PolarDB-X's in constant query


In actual scenarios, you often need to perform IN queries based on some constant indicators, and the IN value is often the partition key. For example, in the e-commerce scenario, there are two tables, the buyer table and the order table. The specific information of the order will be recorded in the order table, which will be hash split according to the order ID; The buyer table saves the buyer ID and its associated order ID. A buyer often needs to query all the orders he has purchased. A common practice is to first query the buyer table to obtain all the order IDs of the buyer, and then query the specific information of the order according to the above order IDs. Assuming that the order table has 4 partitions, and the order ID of buyer A's order is 1, 2, 4, 5, and 9, the following SQL will be generated, that is, an IN condition query with 5 values.

Logical sql: select * from order where order_ id in (1, 2, 4, 5, 9);

Execution mode

Unlike MySQL, PolarDB-X architecture can be divided into computing layer and storage layer. The DN node (data node) of the storage layer stores all data. For more background information, refer to the column Introduction to PolarDB-X.

How can a computing node pull data from the DN node and perform calculations after receiving this logical SQL?

Naive's execution mode

All in values are included in the physical SQL that is distributed to all partitions, as shown below. This naive implementation method will bring two problems. First, with the increase of the number of fragments in the order table, the number of fragments to be scanned will increase sharply, while the number of fragments where the buyer's order data is located will not increase; Second, with the increase of in values, the issued physical SQL will change from index scanning to full table scanning during execution. The above two reasons cause a sharp rise in RT.

Implementation based on dynamic clipping

From the above discussion, we hope that we can cut out the partitions that do not contain the required data. Since the in field is the partition key, we can use the partition algorithm to calculate the partition of each in value, as shown below.

hash(1) = 1, hash(2) = 2, hash(4) = 4, hash(5) = 1, hash(9) = 1

Taking the above example, it is obvious that we do not need to issue physical SQL to partition 3. Furthermore, since shard 1 can only contain data with order IDs 1, 5, and 9, and cannot contain data with order IDs 2 or 4, we can further trim the in values contained in the physical SQL.

Now that we know that the SQL to be issued involves three partitions, how to issue the three physical SQL, or what is the parallelism of issuing SQL and waiting for the results? Obviously, there are two extremes: one is all serial, which is extremely inefficient; The second is that they are all parallel. At the same time, several threads can be effectively partitioned to send all physical SQL to each partition. The problem with this method is that if the number of partitions is too large, it will bring great pressure to the system, and there will be a large number of thread context switches. To sum up, we set the parallelism of physical SQL to the number of CPU cores of the machine by default, and issue physical SQL in a sliding window like manner.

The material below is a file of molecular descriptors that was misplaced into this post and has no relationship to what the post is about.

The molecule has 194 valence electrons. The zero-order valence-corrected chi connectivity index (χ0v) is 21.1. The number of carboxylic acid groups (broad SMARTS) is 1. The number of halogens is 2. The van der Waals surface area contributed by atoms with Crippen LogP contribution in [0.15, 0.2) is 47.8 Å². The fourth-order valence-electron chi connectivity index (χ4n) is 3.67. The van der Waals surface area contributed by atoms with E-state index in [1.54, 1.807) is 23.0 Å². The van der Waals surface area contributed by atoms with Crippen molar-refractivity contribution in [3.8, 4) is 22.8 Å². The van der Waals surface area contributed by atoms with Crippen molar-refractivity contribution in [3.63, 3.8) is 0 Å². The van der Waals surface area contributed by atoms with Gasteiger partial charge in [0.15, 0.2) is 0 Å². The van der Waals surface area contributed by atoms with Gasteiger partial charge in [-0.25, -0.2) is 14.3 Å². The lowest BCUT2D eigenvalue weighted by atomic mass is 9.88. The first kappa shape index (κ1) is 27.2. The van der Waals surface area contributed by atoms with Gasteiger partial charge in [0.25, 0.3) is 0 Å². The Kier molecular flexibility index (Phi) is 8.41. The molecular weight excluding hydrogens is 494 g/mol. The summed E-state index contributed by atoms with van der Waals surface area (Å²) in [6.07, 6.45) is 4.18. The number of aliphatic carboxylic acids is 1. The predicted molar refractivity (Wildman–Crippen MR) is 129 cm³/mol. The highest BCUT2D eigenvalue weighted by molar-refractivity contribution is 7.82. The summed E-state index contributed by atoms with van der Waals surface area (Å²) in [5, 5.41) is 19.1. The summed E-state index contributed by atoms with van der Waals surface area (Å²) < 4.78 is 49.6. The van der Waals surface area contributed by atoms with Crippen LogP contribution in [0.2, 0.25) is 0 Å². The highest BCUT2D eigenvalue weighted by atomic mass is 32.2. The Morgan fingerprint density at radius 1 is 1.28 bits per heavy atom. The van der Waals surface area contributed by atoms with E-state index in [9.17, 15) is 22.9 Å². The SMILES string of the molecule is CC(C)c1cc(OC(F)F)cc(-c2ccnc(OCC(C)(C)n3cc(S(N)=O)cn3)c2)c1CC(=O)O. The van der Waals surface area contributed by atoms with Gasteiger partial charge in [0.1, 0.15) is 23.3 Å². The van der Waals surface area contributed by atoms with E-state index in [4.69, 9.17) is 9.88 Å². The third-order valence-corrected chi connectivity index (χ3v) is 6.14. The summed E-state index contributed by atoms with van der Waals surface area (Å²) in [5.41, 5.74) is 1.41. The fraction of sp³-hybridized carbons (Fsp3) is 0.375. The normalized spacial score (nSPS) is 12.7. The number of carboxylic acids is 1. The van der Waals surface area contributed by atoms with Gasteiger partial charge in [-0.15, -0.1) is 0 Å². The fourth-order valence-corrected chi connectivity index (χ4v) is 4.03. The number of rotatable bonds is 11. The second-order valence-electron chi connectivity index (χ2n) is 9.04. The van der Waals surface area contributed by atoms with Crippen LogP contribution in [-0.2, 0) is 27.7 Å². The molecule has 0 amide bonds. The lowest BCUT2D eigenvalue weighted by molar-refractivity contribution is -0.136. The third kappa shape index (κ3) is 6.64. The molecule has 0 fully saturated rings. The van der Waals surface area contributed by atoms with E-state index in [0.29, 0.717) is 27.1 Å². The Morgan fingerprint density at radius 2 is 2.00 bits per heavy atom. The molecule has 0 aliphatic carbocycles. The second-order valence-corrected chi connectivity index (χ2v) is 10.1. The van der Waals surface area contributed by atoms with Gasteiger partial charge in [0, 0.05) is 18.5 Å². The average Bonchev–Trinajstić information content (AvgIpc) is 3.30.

In addition, we hope that the physical SQL that is distributed to each partition does not contain too many in values. Otherwise, the SQL is likely to perform a full table scan instead of the expected index scan when the DN node executes. Therefore, when there are many in values, we will cut the in values and distribute them in batches. The execution process is shown in the following figure.

Taking the above example as an example, suppose that our CN node has only two cores, and that the in value in the physical SQL that is issued each time does not exceed two (of course, it is not set so small in practice), then we will issue a total of four physical SQL, as shown below, which will be divided into two batches, that is, the computing node and the data node need to have two network interactions. Imagine that if we only issue two physical SQL statements, we can issue all the physical SQL statements in one batch. At this time, the computing node and the data node have only one network interaction. Therefore, when users have high requirements for RT, we suggest that the number of in values should be small to ensure that the number of partitions involved does not exceed the number of CPU cores and that each partition will only issue one physical SQL.

Challenges brought by unfixed number of in values

In order to speed up the execution of SQL, we cache the execution plan of parameterized SQL. The number of in values in business code is sometimes different, which may cause the cache space of the execution plan to be full of SQL with different in values, leading to the invalidation of other SQL execution plans. The solution to this problem is simple. We will replace the in list with a question mark to avoid the above situation.


We are in the specification of 2 × On the 16C64G node, a table with 64 sub tables and millions of sub table records was tested under different in values and concurrency. The partitioning method is hash partitioning. The test results are as follows.SS

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